Potentially Exempt Wastes
Specific wastes may be exempt from state and federal hazardous waste regulations. Be aware, however, that even though these wastes are not subject to hazardous waste regulations, they are managed under other state or federal regulations. Potentially exempt wastes include:
- Spent lead-acid batteries that will be sent off-site for reclamation– regulated as solid waste.
- Scrap metal that is to be recycled–regulated as solid waste under ARM.
- Asbestos that is to be disposed of–regulated as a hazardous air pollutant under the National Emission Standards for Hazardous Air Pollutants.
- Polychlorinated biphenyls (PCBs)–regulated as a toxic substance by the EPA under the Toxic Substance Control Act.
- Chlorofluorocarbons (CFCs)–if used for refrigerants and destined for recycling, regulated as a volatile organic compound by EPA under the Clean Air Act. Nonrefrigerant CFCs are not exempt from hazardous waste requirements.
Universal Wastes are hazardous wastes destined for recycling not disposal. You may encounter Universal Wastes during remodeling. Examples covered under the federal Universal Waste Rule include:
- Spent, hazardous waste batteries other than lead-acid batteries
- Suspended or canceled hazardous waste pesticides that are subject to a recall or are part of a waste pesticide collection program
- Mercury-containing thermostats
- Spent electric lamps (tubes or bulbs) that are hazardous due to heavy metals.
- 40 CFR 273, Subparts A-G Definitions and Universal Waste management regulations.
- U.S. EPA Regional Operations Office
Hazardous Waste Generator Status
If you generate hazardous waste, determining the amount enables you to define your generator status and dispose of your waste properly for regulatory compliance.
Your generator status depends on how much hazardous waste you accumulate per calendar month. Calculate waste quantities in either pounds (lbs) or kilograms (kgs). The MSDS for each product should have conversion information to help you convert liquids to pounds or kilograms. Your generator status can change each month, so it is very important to keep good records.
There are three types of hazardous waste generators:
- Conditionally Exempt Generator (CEG) – generates no more than 220 lbs (100 kgs), or about 25 gallons, of hazardous waste or no more than 2.2 lbs (1 kg) of acute hazardous waste in any calendar month.
- Small Generator (SG) – generates between 220 lbs and 2,200 lbs (100 kgs -1,000 kgs) of hazardous waste or no more than 2.2 lbs (1kg) of acute hazardous waste in any calendar month.
- Large Generator (LG) – generates 2,200 lbs (1,000 kgs) or more of hazardous waste or more than 2.2 lbs (1 kg) of acute hazardous waste in any calendar month.
Regulatory requirements for CEGs are less stringent than those for either SGs or LGs. Your goal should be to meet CEG requirements every month.
CEG Hazardous Waste Management
Waste management for CEGs includes:
- Identify all regulated hazardous wastes generated.
- Limit the amount of regulated hazardous waste generated in any month to less than 220 lbs (100 kg).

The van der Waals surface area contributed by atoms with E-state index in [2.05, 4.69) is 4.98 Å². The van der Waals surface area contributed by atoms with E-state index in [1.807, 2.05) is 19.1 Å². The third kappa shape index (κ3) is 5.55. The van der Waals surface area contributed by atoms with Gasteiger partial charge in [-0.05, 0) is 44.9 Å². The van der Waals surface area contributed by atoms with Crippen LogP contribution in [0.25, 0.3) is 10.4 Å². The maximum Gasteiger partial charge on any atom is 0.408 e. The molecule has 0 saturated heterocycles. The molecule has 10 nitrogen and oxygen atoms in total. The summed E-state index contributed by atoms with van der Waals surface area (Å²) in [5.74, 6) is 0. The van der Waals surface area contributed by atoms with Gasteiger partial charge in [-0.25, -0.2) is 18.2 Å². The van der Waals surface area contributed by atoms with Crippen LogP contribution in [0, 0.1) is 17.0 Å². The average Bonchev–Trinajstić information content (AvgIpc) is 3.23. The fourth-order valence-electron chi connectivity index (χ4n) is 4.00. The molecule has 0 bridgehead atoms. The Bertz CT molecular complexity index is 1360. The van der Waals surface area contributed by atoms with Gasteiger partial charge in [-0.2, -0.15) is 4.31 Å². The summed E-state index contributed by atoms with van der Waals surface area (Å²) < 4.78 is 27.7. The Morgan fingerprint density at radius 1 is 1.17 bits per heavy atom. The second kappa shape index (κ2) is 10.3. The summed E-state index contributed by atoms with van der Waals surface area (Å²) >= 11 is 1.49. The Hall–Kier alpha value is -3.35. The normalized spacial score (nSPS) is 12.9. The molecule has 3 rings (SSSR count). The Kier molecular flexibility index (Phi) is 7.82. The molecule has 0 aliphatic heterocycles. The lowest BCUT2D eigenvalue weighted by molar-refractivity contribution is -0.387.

- CEGs do not have waste container labeling or accumulation time limit requirements unless they accumulate more than 2,200 lbs (1,000 kg) of hazardous waste. If CEGs accumulate more than 2,200 lbs (1,000 kg), they will lose their CEG status and have to meet SG or LG requirements for waste disposal.
- Avoid generating more than 2.2 lbs (1 kg) of acute hazardous waste. If more than 2.2 lbs (1 kg) are produced, CEGs will lose their exempt status and have to meet LG requirements for waste disposal.
- Dispose of hazardous waste at one of the following facilities:
- A legitimate recycling facility.
- A permitted treatment, storage, and disposal (TSD) facility.
- A wastewater treatment plant in accordance with local and state water quality regulations and only if the facility owner/operator has approved.
- A licensed Class II (municipal) solid waste management facility in accordance with state solid waste management regulations, only if the waste is a solid waste and with prior approval of the facility owner/operator.
Reporting requirements and fees vary depending on your generator status you may have to submit reports to the appropriate agency in your state, fees may also apply:
- CEGs are not required to obtain an EPA Identification Number, although it is recommended in case your generator status changes to a SG or LG for any given month.
- SGs or LGs must report the quantity of waste generated annually and obtain a U.S. EPA Identification Number.
- SGs and LGs must manifest all hazardous waste sent off-site.
- 40 CFR 262.34, and ARM 17.54.403 Federal and state regulations on EPA identification numbers and registration for hazardous waste generators.
Toxics Use Reduction Plans
Contractors who are SGs and LGs should develop plans that help reduce the amount of toxic substances they use and the amount of hazardous waste they generate. While you may not be required by law to develop these plans, they may help you establish new ways to minimize your handling of hazardous waste and might even allow you to drop your generator status from a SG or LG to a less stringent CEG status.
Disposal of Hazardous Waste
Always dispose of hazardous wastes through a reliable hazardous waste management company or Treatment, Storage, and Disposal (TSD) facility. The MSU Extension Service at (406) 994-3451 distributes two helpful fact sheets: A Checklist for Selecting a Hazardous Waste Transporter and Choosing a Hazardous Waste Management Facility.
Transportation and disposal of hazardous waste may include:
- CEGs can take their wastes to a landfill that will accept them.
- SGs and LGs have to have their wastes hauled to a TSD facility.